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Poland, Greece discuss use of frozen Russian assets to aid Ukraine

12.04.2024 22:00
Polish Prime Minister Donald Tusk met with his Greek counterpart Kyriakos Mitsotakis in Warsaw on Friday to discuss future European Union strategies and defense collaboration.
Polish Prime Minister Donald Tusk (right) and his Greek counterpart Kyriakos Mitsotakis (left) meet in Warsaw on Friday, April 12, 2024.
Polish Prime Minister Donald Tusk (right) and his Greek counterpart Kyriakos Mitsotakis (left) meet in Warsaw on Friday, April 12, 2024.Photo: PAP/Marcin Obara

The two leaders have reached a notable consensus on the possibility of using frozen Russian assets held in Western banks, estimated between EUR 250-300 billion, to offset the financial burden forced on Ukraine by Russia's ongoing aggression against the country.

Speaking at a joint press conference, Tusk emphasized the growing public agreement within the EU on the use of Russian funds to offset the costs of the war, suggesting that these assets could soon be mobilized to support ongoing efforts without additional financial strain on EU citizens.

"It seems we are getting step by step closer to a decision that should enable the use of these frozen funds," Tusk said.

Both leaders are aligned in their approach to the future of the EU, focusing on immediate actions to secure European defense capabilities and discussing the formation of a joint defense fund, Polish state news agency PAP reported.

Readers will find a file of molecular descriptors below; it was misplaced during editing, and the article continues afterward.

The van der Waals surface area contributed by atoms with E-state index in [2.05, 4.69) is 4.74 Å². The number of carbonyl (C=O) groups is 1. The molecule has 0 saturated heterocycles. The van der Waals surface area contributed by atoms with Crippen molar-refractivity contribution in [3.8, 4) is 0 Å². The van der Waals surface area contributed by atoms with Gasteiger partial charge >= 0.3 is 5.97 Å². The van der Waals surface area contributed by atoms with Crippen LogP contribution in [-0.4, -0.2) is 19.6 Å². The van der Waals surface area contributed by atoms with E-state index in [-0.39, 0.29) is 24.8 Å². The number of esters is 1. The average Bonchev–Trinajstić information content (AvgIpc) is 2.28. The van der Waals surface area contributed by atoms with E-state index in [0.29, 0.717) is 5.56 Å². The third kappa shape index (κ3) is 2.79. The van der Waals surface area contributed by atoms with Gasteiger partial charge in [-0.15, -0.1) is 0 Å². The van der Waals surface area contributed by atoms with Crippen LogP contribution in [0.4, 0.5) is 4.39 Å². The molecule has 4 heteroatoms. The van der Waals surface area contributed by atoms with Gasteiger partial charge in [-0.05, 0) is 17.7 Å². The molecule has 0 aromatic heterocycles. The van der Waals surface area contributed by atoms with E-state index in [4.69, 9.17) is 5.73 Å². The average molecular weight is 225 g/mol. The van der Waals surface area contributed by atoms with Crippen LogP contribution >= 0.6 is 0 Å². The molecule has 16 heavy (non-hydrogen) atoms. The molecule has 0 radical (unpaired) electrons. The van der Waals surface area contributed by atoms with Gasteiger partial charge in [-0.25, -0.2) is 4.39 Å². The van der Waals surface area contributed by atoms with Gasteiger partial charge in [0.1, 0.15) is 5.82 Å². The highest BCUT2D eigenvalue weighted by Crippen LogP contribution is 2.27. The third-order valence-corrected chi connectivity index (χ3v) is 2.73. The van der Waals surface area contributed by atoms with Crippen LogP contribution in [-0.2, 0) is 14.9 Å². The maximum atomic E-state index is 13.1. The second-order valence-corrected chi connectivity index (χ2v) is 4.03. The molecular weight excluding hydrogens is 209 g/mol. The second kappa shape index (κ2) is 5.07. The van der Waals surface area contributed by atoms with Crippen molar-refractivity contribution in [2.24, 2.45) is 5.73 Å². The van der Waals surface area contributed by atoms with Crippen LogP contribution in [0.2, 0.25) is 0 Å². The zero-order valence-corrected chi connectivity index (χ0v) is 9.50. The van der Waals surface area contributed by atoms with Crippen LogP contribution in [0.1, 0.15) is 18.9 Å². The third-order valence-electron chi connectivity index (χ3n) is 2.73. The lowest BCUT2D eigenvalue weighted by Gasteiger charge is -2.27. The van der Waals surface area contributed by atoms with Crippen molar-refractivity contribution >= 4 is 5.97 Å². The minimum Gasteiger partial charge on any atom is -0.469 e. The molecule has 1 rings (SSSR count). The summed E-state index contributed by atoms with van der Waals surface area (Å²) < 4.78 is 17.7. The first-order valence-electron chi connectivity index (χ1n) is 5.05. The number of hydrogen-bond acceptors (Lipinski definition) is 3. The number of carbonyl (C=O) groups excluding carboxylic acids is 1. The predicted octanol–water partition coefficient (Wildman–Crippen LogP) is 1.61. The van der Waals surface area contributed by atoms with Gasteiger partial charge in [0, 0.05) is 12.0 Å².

Mitsotakis stressed the urgency of these initiatives, indicating that such discussions should not be deferred.

The talks also touched on broader security issues, including the need for increased military and defense capabilities within the EU.

Tusk highlighted the challenges posed by what are known as shadow fleets— unflagged ships carrying Russian oil, which he said were posing a significant threat for both ecological and security reasons.

Additionally, Tusk addressed economic measures against Russia and Belarus, suggesting a 50-percent tariff on their grain imports to eliminate market competitiveness.

The meeting followed a series of consultations on the European Union's "Strategic Agenda," which also saw participation from leaders of Estonia, Finland, Spain, Luxembourg and Ireland.

These discussions are part of broader efforts to strengthen Europe's defense posture in response to Russia's invasion of Ukraine.

In his discussions with Mitsotakis, Tusk pointed out the shared challenges and objectives between Poland and Greece, particularly in defense spending and readiness.

"Europe must become a significant political and military force if we want to feel safe on our continent," Tusk asserted.

On another note, he announced that Polish firefighters would assist Greece during its wildfire season, the PAP news agency reported.


Source: PAP